Well, it turns out RL kept me busy for much longer yesterday than I’d anticipated, so I really only got back to this book today.
That said, I truly enjoyed it — even the fact that the murderer turned out to be the most obvious suspect, in the end, didn’t bother me half as much as it had in An English Murder. I also like the fact that Hare lets the murderer choose his own destiny — he is a likeable enough person; and clearly, though his motive doesn’t justify taking the law into his own hands, it is more than understandable, and arguably the victim was actually by far the greater villain.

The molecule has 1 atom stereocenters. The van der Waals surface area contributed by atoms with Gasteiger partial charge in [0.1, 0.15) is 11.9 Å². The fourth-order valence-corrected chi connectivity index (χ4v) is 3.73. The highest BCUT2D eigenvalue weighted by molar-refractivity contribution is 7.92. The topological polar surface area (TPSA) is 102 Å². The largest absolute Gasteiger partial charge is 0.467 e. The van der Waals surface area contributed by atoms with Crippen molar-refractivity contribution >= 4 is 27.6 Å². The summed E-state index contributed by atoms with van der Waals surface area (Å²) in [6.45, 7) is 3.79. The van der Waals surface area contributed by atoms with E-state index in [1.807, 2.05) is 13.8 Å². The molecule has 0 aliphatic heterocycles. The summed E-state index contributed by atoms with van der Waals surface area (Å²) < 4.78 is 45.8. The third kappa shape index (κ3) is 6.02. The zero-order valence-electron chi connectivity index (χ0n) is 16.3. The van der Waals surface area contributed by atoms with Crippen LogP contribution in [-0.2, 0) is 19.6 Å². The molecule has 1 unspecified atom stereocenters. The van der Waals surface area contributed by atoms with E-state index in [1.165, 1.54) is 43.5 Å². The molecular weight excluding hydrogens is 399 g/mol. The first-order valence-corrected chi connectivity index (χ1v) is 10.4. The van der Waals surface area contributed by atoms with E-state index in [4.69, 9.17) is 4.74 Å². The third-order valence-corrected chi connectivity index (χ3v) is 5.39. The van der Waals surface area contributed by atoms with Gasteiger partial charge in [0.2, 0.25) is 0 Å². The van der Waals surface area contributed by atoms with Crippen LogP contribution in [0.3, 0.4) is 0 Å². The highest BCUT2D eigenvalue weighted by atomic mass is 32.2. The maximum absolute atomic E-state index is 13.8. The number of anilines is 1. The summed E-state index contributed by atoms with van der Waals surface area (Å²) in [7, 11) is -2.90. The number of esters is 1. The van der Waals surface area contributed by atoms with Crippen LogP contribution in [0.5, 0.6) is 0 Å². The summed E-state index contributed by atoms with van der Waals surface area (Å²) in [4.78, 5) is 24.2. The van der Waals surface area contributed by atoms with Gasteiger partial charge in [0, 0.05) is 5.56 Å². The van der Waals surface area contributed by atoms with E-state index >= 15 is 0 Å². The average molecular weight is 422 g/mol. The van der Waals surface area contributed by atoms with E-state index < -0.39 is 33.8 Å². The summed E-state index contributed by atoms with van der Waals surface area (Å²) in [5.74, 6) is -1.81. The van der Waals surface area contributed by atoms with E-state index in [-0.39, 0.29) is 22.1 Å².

The more books I read by Hare, the more I find I’m coming to him less for a fiendishly-constructed mystery — none of the three books I’ve read so far was exactly that — but for his wry humor and incisive observation of people and society. As it does for Mike, his technique of cutting from one scene to another, chapter by chapter, works well for me; much better than a linear narrative. I (too) could have done with some of the two investigators’ speculations on motive, means and opportunity — particularly at a moment where, as a reader, you had to have been sleepwalking through the book not to have clued in to the solution, at least in its very broad outlines — but by and large, this was yet another enjoyable read, and I’m definitely looking forward to continuing to explore Hare’s fiction.